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It's All About Love

by The Rev. Dr. Christine Leigh-Taylor             

January 21, 2024                       

 

Jonah 3: 1-5, 10

Mark 1:16-20                                      

 

On January 6 of this year, the Christian Church observed the Epiphany of our Lord, an event that traditionally begins with the wise men or magi following a star to discover Jesus as a newborn or perhaps a young child. Jim Taylor talked about this event in his sermon on December 17 when he was devoting successive Sundays to the key characters in the Christmas story. Epiphany follows Christmas as a season of revelation and discovery about just who this Jesus is, not only for the people of Israel, but for the whole world. Episodes include his baptism, his assembling a group of helpers, and their initial experiences. Epiphany season ends with the Transfiguration of Jesus on a mountain. Then we enter Lent.

 

I find Epiphany to be a powerful season. In addition to revelation there can also be a sense of adventure, maybe even a time for new directions. Perhaps this is why the passage from Jonah was chosen for this Sunday. The people of Ninevah had wandered into selfish and self-destructive behaviors and God was going to wipe them off the face of the earth. But before doing that, God called to Jonah to reach out to the people and warn them to change their evil ways. Amazingly, they listened, and repented. And God did not destroy their city.

 

In our Gospel lesson from Mark we find Jesus calling fishermen along the Sea of Galilee, first Simon Peter and his brother Andrew, and then brothers James and John. Jesus tells each of them that he will teach them to fish for people.

 

Jonah was a bit like John the Baptist, urging repentance. Jesus goes further, calling ordinary people out of their usual lives to join him in an activity dramatically new, dramatically simple, yet dramatically transforming – as Jesus calls it, fishing for people.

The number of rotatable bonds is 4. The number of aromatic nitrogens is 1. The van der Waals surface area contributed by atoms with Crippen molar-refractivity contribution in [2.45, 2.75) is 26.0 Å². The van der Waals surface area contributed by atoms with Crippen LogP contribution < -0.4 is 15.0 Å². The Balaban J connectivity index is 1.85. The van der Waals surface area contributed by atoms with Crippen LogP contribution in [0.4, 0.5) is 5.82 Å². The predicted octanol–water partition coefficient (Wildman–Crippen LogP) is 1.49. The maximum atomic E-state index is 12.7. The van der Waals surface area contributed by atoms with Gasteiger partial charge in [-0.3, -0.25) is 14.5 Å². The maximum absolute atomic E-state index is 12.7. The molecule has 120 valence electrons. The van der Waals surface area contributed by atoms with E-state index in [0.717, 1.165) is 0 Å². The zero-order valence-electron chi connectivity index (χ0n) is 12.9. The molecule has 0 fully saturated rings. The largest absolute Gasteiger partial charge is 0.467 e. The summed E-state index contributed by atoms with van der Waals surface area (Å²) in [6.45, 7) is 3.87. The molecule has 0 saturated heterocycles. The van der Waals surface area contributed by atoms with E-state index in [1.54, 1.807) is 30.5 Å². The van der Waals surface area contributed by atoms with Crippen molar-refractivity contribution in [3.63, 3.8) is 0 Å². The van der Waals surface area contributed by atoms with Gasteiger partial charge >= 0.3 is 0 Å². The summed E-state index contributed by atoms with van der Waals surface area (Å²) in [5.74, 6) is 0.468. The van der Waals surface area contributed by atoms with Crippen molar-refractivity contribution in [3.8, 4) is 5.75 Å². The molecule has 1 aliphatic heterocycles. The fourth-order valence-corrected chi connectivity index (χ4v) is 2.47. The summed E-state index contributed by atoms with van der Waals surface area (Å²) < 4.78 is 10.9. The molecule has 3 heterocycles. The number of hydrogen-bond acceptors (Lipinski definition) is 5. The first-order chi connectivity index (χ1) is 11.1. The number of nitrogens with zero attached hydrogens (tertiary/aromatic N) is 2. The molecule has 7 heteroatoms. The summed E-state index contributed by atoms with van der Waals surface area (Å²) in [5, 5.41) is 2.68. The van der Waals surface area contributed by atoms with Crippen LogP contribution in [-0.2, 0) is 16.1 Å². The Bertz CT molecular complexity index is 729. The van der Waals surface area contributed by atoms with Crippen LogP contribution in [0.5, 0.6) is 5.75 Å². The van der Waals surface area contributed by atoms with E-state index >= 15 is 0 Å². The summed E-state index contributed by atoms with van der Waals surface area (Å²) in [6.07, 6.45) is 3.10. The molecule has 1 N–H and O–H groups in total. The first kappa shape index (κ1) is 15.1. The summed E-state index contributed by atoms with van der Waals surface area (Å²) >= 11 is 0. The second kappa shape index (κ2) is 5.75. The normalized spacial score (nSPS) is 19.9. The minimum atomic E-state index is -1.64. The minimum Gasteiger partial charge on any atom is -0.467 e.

Maybe that’s not something you or I would jump at. It sounds like missionary work, which takes a special dedication. However, you and I are gathered here this morning because we believe in Jesus’ power to heal, to love, and to provide ultimate meaning to our lives.

 

One recurring Epiphany message is to discern how God calls each of us to use the gifts we are already given to advance God’s kingdom of love and mercy. When we share some God moments, I hope you might tell us how you have felt called. For me, that has meant several different paths at different times throughout my life. Each path has acknowledged my family responsibilities as it also invited me to explore new ways to be useful in the wider world.

 

And, I have even felt called to ‘fish for people’ – in my own way. In my last secular position before going to seminary almost 30 years ago, I served as assistant dean of the Haas School of Business at the University of California, Berkeley. I was in charge of Budget and Operations, a new position they created when this business school realized that they were operating at a deficit in their university budget. You’d think a business school could manage their own finances!